Water-soaked Fingers



The third and final type of case which may confront the identification

officer concerns the problem of maceration, that is, long immersion of

the fingers in water.



One of the cardinal rules for securing legible impressions is that the

fingers must be dry. Accordingly, in these cases it becomes a matter

of drying the fingers in addition to contending with other

difficulties. Usually the skin on the fingers absorbs water, swells

and loosens from the flesh within a few hours after immersion.



If an examination discloses the skin to be water-soaked, wrinkled and

pliable, but intact, the first step is to cleanse the skin carefully

as previously described. Next, wipe the fingertip with alcohol,

benzine or acetone, waiting a few seconds for it to dry. The skin is

pulled or drawn tight across the pattern area so that a large wrinkle

is formed on the back of the finger, then the bulb is inked and

printed.



If the skin is broken and hanging loose, but its pattern area is

intact, it should be removed from the finger, cleansed and placed in

alcohol or benzine (not acetone) for about a minute, then stretched

carefully over the operator's finger so as to remove any wrinkles. It

may then be printed.



Sometimes the skin is intact on the finger but so wrinkled and hard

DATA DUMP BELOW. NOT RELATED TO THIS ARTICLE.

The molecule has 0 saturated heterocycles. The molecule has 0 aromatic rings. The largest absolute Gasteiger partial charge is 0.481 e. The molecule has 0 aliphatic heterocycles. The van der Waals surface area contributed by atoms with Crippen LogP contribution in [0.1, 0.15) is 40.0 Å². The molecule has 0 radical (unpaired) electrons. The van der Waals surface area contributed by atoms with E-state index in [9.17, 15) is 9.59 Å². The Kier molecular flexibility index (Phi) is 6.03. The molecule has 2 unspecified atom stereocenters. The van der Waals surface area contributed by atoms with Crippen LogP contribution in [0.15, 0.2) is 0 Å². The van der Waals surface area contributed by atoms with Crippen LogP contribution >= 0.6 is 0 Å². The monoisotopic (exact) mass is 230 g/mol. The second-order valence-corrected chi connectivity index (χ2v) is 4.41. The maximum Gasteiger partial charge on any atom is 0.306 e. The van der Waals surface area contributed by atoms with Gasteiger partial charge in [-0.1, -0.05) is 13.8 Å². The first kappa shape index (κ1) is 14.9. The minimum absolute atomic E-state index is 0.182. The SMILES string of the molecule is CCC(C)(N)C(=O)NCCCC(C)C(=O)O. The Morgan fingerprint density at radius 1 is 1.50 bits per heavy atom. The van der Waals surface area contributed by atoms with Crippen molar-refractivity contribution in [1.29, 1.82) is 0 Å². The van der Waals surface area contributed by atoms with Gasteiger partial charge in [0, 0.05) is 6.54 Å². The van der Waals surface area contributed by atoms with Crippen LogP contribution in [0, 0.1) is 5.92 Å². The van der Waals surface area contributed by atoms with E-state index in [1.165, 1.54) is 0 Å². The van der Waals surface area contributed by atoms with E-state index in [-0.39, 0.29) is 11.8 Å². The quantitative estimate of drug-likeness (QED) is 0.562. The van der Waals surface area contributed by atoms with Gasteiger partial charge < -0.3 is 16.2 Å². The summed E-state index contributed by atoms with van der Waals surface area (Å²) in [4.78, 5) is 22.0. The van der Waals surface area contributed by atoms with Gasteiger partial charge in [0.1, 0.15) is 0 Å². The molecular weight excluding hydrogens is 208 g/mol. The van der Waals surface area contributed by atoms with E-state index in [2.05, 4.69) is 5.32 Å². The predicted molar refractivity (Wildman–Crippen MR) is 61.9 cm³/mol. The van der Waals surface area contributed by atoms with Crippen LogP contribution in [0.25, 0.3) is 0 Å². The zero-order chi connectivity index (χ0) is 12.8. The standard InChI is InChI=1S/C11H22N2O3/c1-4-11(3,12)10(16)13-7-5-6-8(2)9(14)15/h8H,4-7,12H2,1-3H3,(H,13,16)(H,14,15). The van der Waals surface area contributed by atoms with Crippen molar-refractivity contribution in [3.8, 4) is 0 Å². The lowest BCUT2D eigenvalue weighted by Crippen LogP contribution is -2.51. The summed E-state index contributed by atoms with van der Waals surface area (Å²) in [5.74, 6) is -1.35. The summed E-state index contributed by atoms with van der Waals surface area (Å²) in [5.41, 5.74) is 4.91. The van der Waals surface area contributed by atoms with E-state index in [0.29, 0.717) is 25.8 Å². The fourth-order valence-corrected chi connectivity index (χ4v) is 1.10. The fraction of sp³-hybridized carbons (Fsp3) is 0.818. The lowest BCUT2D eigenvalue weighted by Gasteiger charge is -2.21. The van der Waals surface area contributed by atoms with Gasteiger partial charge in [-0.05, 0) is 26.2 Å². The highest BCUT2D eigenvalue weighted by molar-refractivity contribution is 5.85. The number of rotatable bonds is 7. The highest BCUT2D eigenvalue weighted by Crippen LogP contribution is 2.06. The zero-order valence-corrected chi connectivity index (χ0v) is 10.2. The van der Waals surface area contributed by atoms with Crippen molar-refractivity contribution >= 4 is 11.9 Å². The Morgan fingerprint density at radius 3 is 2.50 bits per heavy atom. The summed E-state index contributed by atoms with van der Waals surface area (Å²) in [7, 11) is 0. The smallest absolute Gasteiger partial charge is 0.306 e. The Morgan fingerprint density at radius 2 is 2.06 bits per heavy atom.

that it is not possible to draw it tight for inking. In this case it

may be advisable to inject tissue builder to round out the bulbs for

inking and printing. Should this fail, the ridge detail is

photographed on the finger; or the skin is cut off, flattened between

two pieces of glass and then photographed. Here, again, it must be

pointed out that when the ridge detail does not show on the surface of

the outer skin the underside should be examined, for many times the

detail can be seen clearly. Should this be true, of course, the

underside is photographed.



In cases where it is noted that the outer skin is gone and the finger

is not saturated with water, it is possible to dry the surface

sufficiently for inking and printing purposes by rolling the finger on

a blotter. If this fails, the finger is wiped off with a piece of

cloth which has been saturated with alcohol, benzine or acetone, after

which it may be inked and printed.





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